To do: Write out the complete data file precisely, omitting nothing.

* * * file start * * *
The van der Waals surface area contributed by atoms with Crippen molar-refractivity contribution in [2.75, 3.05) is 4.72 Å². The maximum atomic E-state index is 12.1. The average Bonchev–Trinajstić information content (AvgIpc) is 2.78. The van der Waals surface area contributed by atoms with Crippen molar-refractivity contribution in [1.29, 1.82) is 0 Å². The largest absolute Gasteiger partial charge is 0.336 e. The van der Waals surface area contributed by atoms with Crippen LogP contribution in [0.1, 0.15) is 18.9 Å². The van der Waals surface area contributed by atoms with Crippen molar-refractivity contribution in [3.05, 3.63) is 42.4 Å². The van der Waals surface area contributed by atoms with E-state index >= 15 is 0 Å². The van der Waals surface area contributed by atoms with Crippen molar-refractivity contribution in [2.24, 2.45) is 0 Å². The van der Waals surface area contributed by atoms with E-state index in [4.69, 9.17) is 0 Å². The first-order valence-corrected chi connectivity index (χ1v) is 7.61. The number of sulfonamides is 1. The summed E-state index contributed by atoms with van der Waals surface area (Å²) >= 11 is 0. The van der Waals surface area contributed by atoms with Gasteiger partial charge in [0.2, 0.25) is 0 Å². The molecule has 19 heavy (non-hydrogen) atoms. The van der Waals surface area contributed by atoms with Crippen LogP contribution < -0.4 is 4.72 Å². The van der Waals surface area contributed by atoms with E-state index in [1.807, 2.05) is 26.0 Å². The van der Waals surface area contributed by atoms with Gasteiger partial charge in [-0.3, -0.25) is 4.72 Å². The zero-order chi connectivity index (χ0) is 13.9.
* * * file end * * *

The van der Waals surface area contributed by atoms with Crippen molar-refractivity contribution in [2.75, 3.05) is 4.72 Å². The maximum atomic E-state index is 12.1. The average Bonchev–Trinajstić information content (AvgIpc) is 2.78. The van der Waals surface area contributed by atoms with Crippen molar-refractivity contribution in [1.29, 1.82) is 0 Å². The largest absolute Gasteiger partial charge is 0.336 e. The van der Waals surface area contributed by atoms with Crippen LogP contribution in [0.1, 0.15) is 18.9 Å². The van der Waals surface area contributed by atoms with Crippen molar-refractivity contribution in [3.05, 3.63) is 42.4 Å². The van der Waals surface area contributed by atoms with E-state index >= 15 is 0 Å². The van der Waals surface area contributed by atoms with Crippen molar-refractivity contribution in [2.24, 2.45) is 0 Å². The van der Waals surface area contributed by atoms with E-state index in [4.69, 9.17) is 0 Å². The first-order valence-corrected chi connectivity index (χ1v) is 7.61. The number of sulfonamides is 1. The summed E-state index contributed by atoms with van der Waals surface area (Å²) >= 11 is 0. The van der Waals surface area contributed by atoms with Gasteiger partial charge in [0.2, 0.25) is 0 Å². The molecule has 19 heavy (non-hydrogen) atoms. The van der Waals surface area contributed by atoms with Crippen LogP contribution < -0.4 is 4.72 Å². The van der Waals surface area contributed by atoms with E-state index in [1.807, 2.05) is 26.0 Å². The van der Waals surface area contributed by atoms with Gasteiger partial charge in [-0.3, -0.25) is 4.72 Å². The zero-order chi connectivity index (χ0) is 13.9.